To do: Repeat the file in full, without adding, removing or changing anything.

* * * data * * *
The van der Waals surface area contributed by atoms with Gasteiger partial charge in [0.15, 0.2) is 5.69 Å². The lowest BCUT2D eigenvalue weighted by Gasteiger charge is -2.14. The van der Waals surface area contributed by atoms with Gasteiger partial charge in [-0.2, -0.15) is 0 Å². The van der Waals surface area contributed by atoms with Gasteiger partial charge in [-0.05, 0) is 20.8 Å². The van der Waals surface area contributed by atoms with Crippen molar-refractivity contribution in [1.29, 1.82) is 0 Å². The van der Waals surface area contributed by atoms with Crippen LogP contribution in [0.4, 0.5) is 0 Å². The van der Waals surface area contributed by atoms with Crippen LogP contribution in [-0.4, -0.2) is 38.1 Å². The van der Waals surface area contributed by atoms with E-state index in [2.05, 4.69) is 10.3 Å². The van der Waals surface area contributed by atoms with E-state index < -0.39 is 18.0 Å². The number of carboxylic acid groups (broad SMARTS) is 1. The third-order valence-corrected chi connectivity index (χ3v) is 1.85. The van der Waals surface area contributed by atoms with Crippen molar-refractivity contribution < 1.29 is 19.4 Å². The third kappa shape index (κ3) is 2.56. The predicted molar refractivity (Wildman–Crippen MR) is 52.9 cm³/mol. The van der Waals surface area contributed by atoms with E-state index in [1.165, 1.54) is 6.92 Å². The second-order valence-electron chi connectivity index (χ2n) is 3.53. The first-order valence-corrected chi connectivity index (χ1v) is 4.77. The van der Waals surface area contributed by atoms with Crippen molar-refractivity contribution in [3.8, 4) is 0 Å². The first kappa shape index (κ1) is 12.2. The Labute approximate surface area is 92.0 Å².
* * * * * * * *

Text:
The van der Waals surface area contributed by atoms with Gasteiger partial charge in [0.15, 0.2) is 5.69 Å². The lowest BCUT2D eigenvalue weighted by Gasteiger charge is -2.14. The van der Waals surface area contributed by atoms with Gasteiger partial charge in [-0.2, -0.15) is 0 Å². The van der Waals surface area contributed by atoms with Gasteiger partial charge in [-0.05, 0) is 20.8 Å². The van der Waals surface area contributed by atoms with Crippen molar-refractivity contribution in [1.29, 1.82) is 0 Å². The van der Waals surface area contributed by atoms with Crippen LogP contribution in [0.4, 0.5) is 0 Å². The van der Waals surface area contributed by atoms with Crippen LogP contribution in [-0.4, -0.2) is 38.1 Å². The van der Waals surface area contributed by atoms with E-state index in [2.05, 4.69) is 10.3 Å². The van der Waals surface area contributed by atoms with E-state index < -0.39 is 18.0 Å². The number of carboxylic acid groups (broad SMARTS) is 1. The third-order valence-corrected chi connectivity index (χ3v) is 1.85. The van der Waals surface area contributed by atoms with Crippen molar-refractivity contribution < 1.29 is 19.4 Å². The third kappa shape index (κ3) is 2.56. The predicted molar refractivity (Wildman–Crippen MR) is 52.9 cm³/mol. The van der Waals surface area contributed by atoms with E-state index in [1.165, 1.54) is 6.92 Å². The second-order valence-electron chi connectivity index (χ2n) is 3.53. The first-order valence-corrected chi connectivity index (χ1v) is 4.77. The van der Waals surface area contributed by atoms with Crippen molar-refractivity contribution in [3.8, 4) is 0 Å². The first kappa shape index (κ1) is 12.2. The Labute approximate surface area is 92.0 Å².